Smirnoff Sorbet Light Berry Cosmo: our first drink is a take on the classic Cosmopolitan with 1.5 ounces of vodka, 2 ounces of cranberry juice, and a quarter ounce of fresh lime juice, shaken on ice and served up in a martini glass. We already knew this was good from trying it in just cranberry juice… what would punching it up with lime juice do? Well, the magical sweetness of the Sorbet Light + Ice really comes out in the aroma. It’s one of the greatest smelling drinks around… which is a long way from the oddness it gives straight. It’s very, very easy—too easy—to go overboard on the fresh lime. But if you get it right, the proportions balance each other. The lime, the lemon sorbet, and the tangerine all meld together in a harmony that makes the individual indistinguishable from the whole. Very interesting. A shot of cranberry bitters or similar truly brightens up this drink into something special.
Smirnoff Sorbet Light Tropical Martini: this one calls for 1.5 ounces of vodka, 1.5 ounces of coconut water, and 1 ounce of pineapple juice shaken and served up in a martini glass (very much like a pina colada). The drink is a gorgeous, sunshine yellow. The smell is all tropical but very fresh, natural smells. The taste is delicate… but almost too delicate. It’s not at all sweet but very refreshing summer breezy. It reminds us of minty freshness without the mint flavor. While the flavors are balanced they’re also a little muted. Rather than a martini style cocktail, this would be much more successful in a huge batch laying in a punch bowl to be drunk on ice.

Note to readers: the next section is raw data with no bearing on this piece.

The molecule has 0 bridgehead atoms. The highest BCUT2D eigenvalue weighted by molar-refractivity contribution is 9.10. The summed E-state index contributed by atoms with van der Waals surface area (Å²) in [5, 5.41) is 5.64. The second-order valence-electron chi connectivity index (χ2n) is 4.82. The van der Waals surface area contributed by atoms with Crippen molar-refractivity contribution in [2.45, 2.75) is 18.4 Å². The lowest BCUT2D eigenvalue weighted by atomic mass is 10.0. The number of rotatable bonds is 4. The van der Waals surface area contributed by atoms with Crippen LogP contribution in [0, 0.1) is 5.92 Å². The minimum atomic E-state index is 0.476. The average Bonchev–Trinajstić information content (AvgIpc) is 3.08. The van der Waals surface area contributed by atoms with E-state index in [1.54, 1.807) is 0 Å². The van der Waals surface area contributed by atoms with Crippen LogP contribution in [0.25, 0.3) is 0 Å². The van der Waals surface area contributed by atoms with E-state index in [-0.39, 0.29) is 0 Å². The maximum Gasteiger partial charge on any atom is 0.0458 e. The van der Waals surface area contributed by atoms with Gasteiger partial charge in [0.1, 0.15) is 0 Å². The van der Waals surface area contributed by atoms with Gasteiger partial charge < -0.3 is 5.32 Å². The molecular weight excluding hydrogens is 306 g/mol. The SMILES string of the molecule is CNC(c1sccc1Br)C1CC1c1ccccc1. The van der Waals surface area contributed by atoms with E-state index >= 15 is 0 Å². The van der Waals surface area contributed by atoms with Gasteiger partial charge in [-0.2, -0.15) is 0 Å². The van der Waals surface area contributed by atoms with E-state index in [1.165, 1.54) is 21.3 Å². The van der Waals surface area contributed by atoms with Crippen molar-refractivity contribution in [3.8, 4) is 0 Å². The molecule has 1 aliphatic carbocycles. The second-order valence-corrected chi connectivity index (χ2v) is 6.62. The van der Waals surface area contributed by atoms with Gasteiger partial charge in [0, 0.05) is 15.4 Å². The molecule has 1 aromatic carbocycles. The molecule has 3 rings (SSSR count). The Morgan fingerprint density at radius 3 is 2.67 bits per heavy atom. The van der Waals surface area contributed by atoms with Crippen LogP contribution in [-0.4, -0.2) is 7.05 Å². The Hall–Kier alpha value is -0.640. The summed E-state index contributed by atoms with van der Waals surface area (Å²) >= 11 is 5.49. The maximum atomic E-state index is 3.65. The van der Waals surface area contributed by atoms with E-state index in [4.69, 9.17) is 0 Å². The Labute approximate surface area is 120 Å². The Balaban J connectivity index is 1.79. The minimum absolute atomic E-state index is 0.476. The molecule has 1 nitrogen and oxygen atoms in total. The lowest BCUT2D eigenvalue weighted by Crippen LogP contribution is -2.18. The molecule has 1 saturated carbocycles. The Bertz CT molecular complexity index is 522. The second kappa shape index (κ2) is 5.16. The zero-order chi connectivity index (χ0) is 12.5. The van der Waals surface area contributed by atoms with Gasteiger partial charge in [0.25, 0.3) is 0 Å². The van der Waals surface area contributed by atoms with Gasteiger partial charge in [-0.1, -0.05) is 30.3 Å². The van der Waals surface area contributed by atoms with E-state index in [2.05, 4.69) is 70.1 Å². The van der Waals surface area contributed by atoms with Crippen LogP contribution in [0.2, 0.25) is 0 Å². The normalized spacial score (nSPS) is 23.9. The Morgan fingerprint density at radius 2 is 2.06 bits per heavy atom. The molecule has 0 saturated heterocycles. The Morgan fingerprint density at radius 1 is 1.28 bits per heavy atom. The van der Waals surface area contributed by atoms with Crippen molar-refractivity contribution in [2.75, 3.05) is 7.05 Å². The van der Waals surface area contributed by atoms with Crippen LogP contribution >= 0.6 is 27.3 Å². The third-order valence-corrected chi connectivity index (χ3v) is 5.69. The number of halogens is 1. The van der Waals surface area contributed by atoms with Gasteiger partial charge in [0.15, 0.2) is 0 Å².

Smirnoff Sorbet Light Lemon Pomegranate Punch: this drink calls for 1.5oz of vodka, 2.5oz of diet lemon lime soda (we used non-diet Sprite), and 1.5 ounces of pomegranate juice (we used cranberry juice because who has pomegranate juice laying around), built on ice in a highball glass. You knew this one was going to be good… easy, easy drinking. Easy to make, fast to slug down, and please ma’am yes I’ll have another. The raspberry tartness from the sorbet really sets the drink apart and one can imagine these coming out in a Vegas pool by the dozens. Best of all, the whole drink packs just a tad more punch than a light beer (a little less than a Canadian beer).
Why wouldn’t I just get real sorbet if I wanted sorbet flavored drinks?
This is actually a very reasonable question. Why not just get regular old Smirnoff vodka—itself a great buy and low calorie—and goose up a dish of sorbet by pouring it on? Wouldn't that accomplish the same thing? For less money?
We got several different kinds of actual sorbet and sherbet. What happened? First off, this is terrible from a labor standpoint. Scooping sorbet is messy. Then there are the proportions. It’s easy to get too much vodka and make the whole thing way too hot and taste awful.
Buying the sorbet light vodkas is incredibly easier than using real sorbet. Plus, Smirnoff really got the aromas down when they inserted it in the spirit. At the price point, if you like sorbet, buying the bottle is really the way to go.
The Final Conclusion
We feel that Smirnoff Sorbet Light has something of a hit on its hands. For our money, a bottle of Smirnoff, a jug of fruit juice, plus a pitcher of ice equals immediate party. That should immediately replace every pre-made bucket of slush or other pre-made cocktail mix that's on the market... the sorbet light flavors are better flavored, better made, and if they're not for the elite they're much better for the beach party.